In Nevada, ‘None’ is not an option

A United States District Judge has ruled against Nevada’s long-standing tradition of adding “None of the above” to voting ballots. While supporters see this option as giving voice to the “vote of no confidence,” which many voters believe needs to be expressed, Judge Robert Jones saw it as being unconstitutional, since votes for “None” don’t count toward actually determining a winner. Judge Jones made the right decision, although I wouldn’t go so far as to label it “unconstitutional.”

Every four years, the same cycle repeats. Disgruntled Republicans are unhappy with their presidential candidate, claiming that he is not “conservative” enough. This has pretty much been the case since 1996, when Republicans could only muster enough energy to get Bob Dole and Jack Kemp together to try and prevent the reelection of Bill Clinton. They failed… big time.

It was pointed out—both during and after the election—that conservatives were unhappy with Bob Dole as their candidate, as well they should have been. Dole was a career politician, known primarily for his tendency to inhabit the middleground—something of a slightly more conservative version of John McCain. Conservatives expressed their dissatisfaction early and often, with many threatening to vote for Reform Party candidate, Ross Perot, in order to send the GOP a message. Dole/Kemp lost in a landslide. Whether the message to the GOP was sent is debatable, but a walking/talking conservative got the nod in 2000—George W. Bush. And even though Bush turned out to be just as spend-happy as any Democrat, it cannot be denied that he got into office using conservative talking points.

What is particularly interesting about the George W. years is that the Democrats had two Bob Doles of their own in Al Gore and John Kerry. It seems to be the case, at least recently, that only one party is able to locate an exciting candidate. Mitt Romney is the Republican equivalent of John Kerry. Both are similar to professional hockey: a few Americans are really passionate about it, but the vast majority of us just don’t get it.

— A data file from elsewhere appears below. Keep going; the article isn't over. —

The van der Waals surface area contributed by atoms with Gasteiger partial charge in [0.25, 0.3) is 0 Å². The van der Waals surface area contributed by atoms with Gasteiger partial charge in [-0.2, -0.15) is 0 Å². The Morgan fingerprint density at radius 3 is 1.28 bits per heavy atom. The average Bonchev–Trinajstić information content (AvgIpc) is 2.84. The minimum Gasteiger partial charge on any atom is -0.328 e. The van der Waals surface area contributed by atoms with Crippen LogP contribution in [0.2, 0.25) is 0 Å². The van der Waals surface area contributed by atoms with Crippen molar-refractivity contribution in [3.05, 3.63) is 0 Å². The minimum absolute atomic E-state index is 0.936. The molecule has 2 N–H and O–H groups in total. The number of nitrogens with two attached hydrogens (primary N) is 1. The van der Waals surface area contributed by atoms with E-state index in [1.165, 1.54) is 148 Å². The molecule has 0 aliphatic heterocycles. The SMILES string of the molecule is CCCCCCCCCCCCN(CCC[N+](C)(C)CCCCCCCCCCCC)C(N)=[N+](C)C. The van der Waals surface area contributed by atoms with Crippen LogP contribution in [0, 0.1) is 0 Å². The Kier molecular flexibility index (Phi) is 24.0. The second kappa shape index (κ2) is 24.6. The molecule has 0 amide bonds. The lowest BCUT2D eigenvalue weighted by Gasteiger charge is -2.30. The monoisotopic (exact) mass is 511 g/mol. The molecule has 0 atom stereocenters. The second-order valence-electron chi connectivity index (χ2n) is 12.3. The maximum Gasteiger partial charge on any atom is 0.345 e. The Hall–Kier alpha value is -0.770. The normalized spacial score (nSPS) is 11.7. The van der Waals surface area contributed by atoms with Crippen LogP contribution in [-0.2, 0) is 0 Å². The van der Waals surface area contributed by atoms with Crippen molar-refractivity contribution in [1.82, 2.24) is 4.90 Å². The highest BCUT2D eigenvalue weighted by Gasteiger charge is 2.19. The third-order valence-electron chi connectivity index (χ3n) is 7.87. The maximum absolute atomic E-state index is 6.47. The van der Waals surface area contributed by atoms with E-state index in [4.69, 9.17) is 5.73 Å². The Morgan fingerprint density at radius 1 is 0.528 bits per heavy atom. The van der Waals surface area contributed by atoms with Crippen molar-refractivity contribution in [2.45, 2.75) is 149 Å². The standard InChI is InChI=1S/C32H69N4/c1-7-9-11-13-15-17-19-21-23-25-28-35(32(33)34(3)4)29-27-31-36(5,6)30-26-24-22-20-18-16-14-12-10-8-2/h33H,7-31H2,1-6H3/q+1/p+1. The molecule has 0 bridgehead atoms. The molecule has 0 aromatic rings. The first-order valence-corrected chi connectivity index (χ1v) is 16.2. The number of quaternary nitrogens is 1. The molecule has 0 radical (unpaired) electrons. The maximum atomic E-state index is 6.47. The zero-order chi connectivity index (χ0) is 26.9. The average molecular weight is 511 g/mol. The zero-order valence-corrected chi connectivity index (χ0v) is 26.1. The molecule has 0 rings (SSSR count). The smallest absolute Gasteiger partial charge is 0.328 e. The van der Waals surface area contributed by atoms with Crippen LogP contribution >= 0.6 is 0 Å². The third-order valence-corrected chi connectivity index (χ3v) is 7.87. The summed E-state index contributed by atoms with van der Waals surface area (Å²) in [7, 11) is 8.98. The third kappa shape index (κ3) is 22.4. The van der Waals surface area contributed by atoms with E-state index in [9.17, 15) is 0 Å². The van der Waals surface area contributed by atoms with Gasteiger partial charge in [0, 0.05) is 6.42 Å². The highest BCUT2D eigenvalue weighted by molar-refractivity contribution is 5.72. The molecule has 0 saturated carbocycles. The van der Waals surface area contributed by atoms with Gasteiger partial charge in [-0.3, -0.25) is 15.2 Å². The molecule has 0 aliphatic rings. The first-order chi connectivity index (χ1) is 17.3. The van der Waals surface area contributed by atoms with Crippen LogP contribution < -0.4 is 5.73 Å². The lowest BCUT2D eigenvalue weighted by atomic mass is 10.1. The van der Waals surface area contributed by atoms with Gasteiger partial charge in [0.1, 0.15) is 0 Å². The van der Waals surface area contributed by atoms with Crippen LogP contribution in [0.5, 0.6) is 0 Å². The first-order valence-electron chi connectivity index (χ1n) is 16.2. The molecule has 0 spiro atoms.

But what does all of this have to do with “None of the above” on the Nevada ballot? Good question. It is often said by disenfranchised conservatives that they will use their vote, or non-vote, to send the Republican Party a message. This is certainly noble and well intended, but the ballot box is not meant to be a message board. If unhappy Republicans wish to send a message, they would be better served by actually communicating what they wish to say, in a real message, than by cryptically using their vote to voice dissatisfaction with the choices they have been given. The Tea Party is such a platform, so is the internet, newspaper editorial sections, and local-level politics.

If some Republicans are so frustrated with the lack of a true conservative that they are willing to squander their vote in order to “send a message to the establishment,” perhaps they could put a bit more effort into actually doing something about it. Ballot boxes are for tallying votes, not for sending messages. While voting for “None of the above” may quell the political discontent for a moment, it does nothing to change the political climate. Besides, the “message” should not be directed to Republican Party leaders, but to fellow Republican voters who placed the RINO candidates on the election ballot to begin with. The primary process is where messages should be sent, not the general election. Republicans need to get their “message-delivery systems” into gear long before the general election. If you want to send a message to the voting masses, begin now for 2016, don’t wait until mid-2015. Message-sending season is long past for 2012.